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We now look at some infinite subgroups of *I*(**R**^{2}).

We will look at subgroups which map a strip, say the subset **R** [-1, 1], and are *discrete*. That is, there are no elements which move points an arbitrarily small distance.

[For example, the additive group of reals **R** acting on the line by addition is *not* a discrete group.]

The *finite* symmetry group of the strip is *D*_{2}. The elements of this group are: the identity *I*, a reflection *R* in the horizontal, a reflection *V* in a vertical line (through **0** say) and a half turn *H* (about **0** say).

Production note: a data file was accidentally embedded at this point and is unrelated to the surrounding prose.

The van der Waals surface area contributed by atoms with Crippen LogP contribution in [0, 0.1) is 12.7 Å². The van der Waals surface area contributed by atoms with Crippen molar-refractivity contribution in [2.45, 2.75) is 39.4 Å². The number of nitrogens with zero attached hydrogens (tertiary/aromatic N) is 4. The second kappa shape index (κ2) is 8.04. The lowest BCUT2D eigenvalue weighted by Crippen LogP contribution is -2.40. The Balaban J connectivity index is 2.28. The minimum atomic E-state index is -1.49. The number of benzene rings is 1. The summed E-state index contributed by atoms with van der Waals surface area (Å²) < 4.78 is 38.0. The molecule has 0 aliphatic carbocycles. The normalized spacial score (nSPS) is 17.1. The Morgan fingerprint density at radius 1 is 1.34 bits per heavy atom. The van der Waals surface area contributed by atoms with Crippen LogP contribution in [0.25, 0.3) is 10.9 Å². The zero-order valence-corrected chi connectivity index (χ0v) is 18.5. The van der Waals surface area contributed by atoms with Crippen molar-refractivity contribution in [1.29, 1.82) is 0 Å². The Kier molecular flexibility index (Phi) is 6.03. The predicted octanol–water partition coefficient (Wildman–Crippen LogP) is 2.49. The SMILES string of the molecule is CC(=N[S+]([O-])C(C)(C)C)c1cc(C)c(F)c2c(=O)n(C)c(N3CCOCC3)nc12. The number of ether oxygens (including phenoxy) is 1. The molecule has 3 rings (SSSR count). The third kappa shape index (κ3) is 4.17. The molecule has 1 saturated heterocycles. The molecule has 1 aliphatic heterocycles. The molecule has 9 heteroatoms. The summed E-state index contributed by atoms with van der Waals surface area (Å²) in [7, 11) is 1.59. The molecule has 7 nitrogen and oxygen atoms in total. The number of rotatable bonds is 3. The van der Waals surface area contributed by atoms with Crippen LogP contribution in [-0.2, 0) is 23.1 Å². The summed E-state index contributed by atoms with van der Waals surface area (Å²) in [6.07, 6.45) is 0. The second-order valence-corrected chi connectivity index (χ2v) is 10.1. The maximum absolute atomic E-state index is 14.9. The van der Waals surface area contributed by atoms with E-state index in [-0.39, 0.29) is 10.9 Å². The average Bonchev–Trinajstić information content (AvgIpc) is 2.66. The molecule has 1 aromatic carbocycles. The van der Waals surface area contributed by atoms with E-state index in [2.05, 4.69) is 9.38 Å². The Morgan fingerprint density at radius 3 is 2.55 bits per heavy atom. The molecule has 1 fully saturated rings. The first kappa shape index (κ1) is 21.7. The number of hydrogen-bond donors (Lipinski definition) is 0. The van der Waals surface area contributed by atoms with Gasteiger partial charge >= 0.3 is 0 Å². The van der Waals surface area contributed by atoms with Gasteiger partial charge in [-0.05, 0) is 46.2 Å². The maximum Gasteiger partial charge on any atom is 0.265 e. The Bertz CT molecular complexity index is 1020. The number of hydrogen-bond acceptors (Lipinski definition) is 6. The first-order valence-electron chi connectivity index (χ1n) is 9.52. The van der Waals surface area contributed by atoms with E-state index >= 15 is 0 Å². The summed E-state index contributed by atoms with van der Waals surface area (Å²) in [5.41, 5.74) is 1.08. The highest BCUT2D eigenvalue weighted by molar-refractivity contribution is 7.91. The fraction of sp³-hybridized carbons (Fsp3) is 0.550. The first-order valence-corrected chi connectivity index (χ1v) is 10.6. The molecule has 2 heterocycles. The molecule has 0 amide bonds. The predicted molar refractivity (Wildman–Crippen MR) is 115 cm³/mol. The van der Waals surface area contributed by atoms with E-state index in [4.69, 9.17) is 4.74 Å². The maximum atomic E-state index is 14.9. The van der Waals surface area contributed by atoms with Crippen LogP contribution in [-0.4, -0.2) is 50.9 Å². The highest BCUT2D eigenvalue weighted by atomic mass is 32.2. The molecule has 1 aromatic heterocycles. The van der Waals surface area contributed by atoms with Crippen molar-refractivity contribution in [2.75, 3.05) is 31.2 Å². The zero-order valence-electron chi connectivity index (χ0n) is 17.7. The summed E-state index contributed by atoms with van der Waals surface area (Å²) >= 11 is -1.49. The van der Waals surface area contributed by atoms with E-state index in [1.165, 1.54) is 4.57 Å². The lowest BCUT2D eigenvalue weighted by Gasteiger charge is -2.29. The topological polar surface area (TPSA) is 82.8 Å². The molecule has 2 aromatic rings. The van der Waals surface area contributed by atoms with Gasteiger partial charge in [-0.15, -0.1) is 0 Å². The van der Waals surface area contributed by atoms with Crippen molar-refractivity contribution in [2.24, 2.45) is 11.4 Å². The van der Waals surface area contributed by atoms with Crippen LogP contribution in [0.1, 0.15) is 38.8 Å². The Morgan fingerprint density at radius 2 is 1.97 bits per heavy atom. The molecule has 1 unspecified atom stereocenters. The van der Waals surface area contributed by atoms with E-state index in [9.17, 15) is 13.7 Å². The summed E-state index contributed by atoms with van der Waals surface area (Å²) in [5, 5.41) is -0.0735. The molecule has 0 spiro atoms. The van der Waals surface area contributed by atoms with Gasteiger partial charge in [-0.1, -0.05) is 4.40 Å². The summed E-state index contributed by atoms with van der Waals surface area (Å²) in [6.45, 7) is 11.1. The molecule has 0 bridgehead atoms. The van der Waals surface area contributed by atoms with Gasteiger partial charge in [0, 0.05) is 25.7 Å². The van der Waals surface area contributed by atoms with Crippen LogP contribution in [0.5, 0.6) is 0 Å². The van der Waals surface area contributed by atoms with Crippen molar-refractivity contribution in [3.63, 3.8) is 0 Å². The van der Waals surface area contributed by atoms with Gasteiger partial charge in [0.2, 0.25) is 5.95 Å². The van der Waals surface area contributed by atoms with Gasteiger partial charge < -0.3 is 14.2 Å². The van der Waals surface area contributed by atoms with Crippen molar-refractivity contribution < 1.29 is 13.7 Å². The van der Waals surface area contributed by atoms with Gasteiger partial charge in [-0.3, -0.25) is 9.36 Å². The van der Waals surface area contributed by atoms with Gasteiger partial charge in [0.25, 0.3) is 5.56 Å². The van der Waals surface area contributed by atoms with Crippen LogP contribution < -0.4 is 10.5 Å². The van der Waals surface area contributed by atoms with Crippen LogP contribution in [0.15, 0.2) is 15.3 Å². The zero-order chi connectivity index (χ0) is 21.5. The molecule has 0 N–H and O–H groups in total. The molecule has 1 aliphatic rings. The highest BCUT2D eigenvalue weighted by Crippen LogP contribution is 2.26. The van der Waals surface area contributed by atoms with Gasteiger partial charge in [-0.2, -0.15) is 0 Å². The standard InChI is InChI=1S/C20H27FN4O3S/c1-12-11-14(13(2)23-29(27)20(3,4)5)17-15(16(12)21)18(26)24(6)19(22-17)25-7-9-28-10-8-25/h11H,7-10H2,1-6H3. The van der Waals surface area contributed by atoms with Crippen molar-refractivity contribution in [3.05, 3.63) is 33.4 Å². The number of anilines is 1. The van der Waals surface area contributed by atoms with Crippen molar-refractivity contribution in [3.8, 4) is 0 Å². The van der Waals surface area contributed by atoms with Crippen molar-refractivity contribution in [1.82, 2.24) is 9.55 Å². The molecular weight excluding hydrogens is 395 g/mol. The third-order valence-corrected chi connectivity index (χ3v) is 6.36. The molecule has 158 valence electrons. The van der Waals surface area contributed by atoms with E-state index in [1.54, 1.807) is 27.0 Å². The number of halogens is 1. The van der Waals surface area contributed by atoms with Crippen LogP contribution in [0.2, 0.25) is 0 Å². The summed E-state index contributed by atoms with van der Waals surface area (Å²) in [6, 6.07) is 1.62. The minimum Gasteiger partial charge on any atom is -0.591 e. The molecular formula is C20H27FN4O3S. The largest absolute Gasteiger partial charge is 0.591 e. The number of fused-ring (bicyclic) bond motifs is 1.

We have *R*^{2} = *V*^{2} = *H*^{2} = *I* , *RV* = *VR* = *H* etc.

What else could be in an infinite group?

It could contain a translation *T* (which we will take to be by a shortest distance in the group) and/or a glide reflection *G* (which we can take to be *G* = *TR* = *RT*).

We then get the following possible groups generated by some of these elements. In each case we give a pattern which is mapped to itself by the group.

(See Exercises 4 Question 3)

Group generated by: | Pattern left invariant | Group | |

(i) | T | .... .... | C_{} |

(ii) | G | .... .... | C_{} |

(iii) | T, R | .... .... | C_{} D_{1} |

(iv) | T, V | .... .... | D_{} |

(v) | T, H | .... .... | D_{} |

(vi) | G, V | .... .... | D_{} |

(vii) | everything | .... .... | D_{} D_{1} |

These seven groups are the only possibilities -- up to conjugacy in the group

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